Those viewing Romance as superfluous because it puts readers into a good mood have it the wrong way around. The hope those novels transport – that you can find a good place in a broken world – is something that activates the reader. Is the glum, brooding reader a more valuable member of society than the hopeful one?
Read anything, just read!
The thoughtful novels that show a detailed or different perspective on this world’s issues are important and necessary. They deserve the recognition they get. But a reader of literary novels is not superior to a reader of romance novels. And we should find our common ground as readers, not be elitists who marginalize those we share a passion for reading with.
Many romance readers – in the aforementioned poll this was the second most popular answer – read romance only as one of many genres. Seeing someone read romance does not imply that they aren’t well read in the conventional sense. And it is too easy to judge an entire genre by just a few bad examples. When someone says: “But this novel was clearly amazing!”, the reply is: “That’s the exception.” And this so very much tastes of jealousy and resentment. It’s just not necessary to give your own favorite genre more value by devaluing another reader’s preferred stories.
This is a good time to quote Sturgeon’s law (6):
I repeat Sturgeon’s Revelation, which was wrung out of me after twenty years of wearying defense of science fiction against attacks of people who used the worst examples of the field for ammunition, and whose conclusion was that ninety percent of SF is crud. Using the same standards that categorize 90% of science fiction as trash, crud, or crap, it can be argued that 90% of film, literature, consumer goods, etc. is crap. In other words, the claim (or fact) that 90% of science fiction is crap is ultimately uninformative, because science fiction conforms to the same trends of quality as all other artforms.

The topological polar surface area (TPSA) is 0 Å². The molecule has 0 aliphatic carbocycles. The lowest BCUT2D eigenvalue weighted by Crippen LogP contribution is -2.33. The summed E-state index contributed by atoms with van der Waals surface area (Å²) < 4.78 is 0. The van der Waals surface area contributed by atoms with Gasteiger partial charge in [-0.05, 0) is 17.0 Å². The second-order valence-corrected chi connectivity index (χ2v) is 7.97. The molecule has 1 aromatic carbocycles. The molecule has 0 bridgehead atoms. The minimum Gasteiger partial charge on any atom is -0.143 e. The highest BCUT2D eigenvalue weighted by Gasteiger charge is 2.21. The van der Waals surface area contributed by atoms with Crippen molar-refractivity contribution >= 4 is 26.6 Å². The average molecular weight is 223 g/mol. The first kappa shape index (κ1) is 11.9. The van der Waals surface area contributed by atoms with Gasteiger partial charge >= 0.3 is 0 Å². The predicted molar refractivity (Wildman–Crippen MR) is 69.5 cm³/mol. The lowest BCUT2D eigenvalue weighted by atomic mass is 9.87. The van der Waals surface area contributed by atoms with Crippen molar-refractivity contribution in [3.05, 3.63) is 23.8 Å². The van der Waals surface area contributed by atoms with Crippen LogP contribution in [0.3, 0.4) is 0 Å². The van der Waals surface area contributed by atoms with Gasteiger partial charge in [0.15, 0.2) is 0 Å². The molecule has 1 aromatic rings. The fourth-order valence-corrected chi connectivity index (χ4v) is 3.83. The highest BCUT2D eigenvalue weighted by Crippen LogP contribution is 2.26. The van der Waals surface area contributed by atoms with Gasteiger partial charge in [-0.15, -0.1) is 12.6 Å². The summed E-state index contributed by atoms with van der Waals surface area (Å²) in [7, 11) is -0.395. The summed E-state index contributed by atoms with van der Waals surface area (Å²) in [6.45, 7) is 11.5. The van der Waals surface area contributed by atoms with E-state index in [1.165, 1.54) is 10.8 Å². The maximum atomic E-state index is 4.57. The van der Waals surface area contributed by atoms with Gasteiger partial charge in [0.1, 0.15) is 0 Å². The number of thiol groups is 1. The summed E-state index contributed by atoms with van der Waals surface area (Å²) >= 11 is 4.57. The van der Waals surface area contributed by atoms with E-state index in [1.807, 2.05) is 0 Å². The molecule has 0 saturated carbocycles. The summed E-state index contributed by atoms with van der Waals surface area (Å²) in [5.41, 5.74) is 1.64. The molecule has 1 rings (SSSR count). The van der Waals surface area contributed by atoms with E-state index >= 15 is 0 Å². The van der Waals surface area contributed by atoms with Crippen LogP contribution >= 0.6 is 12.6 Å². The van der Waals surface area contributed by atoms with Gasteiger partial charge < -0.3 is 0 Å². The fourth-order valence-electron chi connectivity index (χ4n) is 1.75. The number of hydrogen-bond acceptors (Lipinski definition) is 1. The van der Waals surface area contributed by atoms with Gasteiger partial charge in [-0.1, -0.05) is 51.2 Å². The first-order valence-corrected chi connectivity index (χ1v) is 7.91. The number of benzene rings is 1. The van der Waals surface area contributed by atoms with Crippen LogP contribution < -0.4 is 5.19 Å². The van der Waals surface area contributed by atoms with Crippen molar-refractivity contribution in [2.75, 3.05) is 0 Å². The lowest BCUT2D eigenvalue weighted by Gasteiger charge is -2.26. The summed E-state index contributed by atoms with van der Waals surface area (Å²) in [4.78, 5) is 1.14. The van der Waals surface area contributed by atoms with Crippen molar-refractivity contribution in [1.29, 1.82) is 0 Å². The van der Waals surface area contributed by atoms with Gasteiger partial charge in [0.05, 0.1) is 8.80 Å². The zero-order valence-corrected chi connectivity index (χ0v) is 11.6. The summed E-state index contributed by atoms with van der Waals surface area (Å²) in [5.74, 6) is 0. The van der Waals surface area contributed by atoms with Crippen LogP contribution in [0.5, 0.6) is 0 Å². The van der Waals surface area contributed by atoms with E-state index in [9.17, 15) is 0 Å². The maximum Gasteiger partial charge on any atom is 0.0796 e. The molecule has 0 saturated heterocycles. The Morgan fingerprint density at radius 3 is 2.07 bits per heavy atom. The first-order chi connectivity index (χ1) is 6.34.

90% of any genre is crap!
Love is an integral part of Everything. Many of the biggest stories of humanity are about love. And good romance novels carry a positive message about what relationships should be like.
Characters, especially men, in literary novels are often broken and they don’t do much about it. In Romance, I see more and more often how protagonists are expected to take responsibility for themselves. The love interest forces them to get their act together and become a better person. It is not love that fixes them, that is only the trigger to start acting responsibly and move forward. It’s an empowering message that you don’t have to go through life being screwed up, that you will have a happier and fulfilled life if you work on your personal issues. That you can take control.
Now, let’s go back to Nicholas Sparks and the taming of a man and follow it up with Guy Bergstrom’s article Romance novelists are a secret, epic army.
And the message is good. Romance novels don’t want men to be office drones, worried about TPS reports, or the moody, over-educated basket cases you read about in literary novels.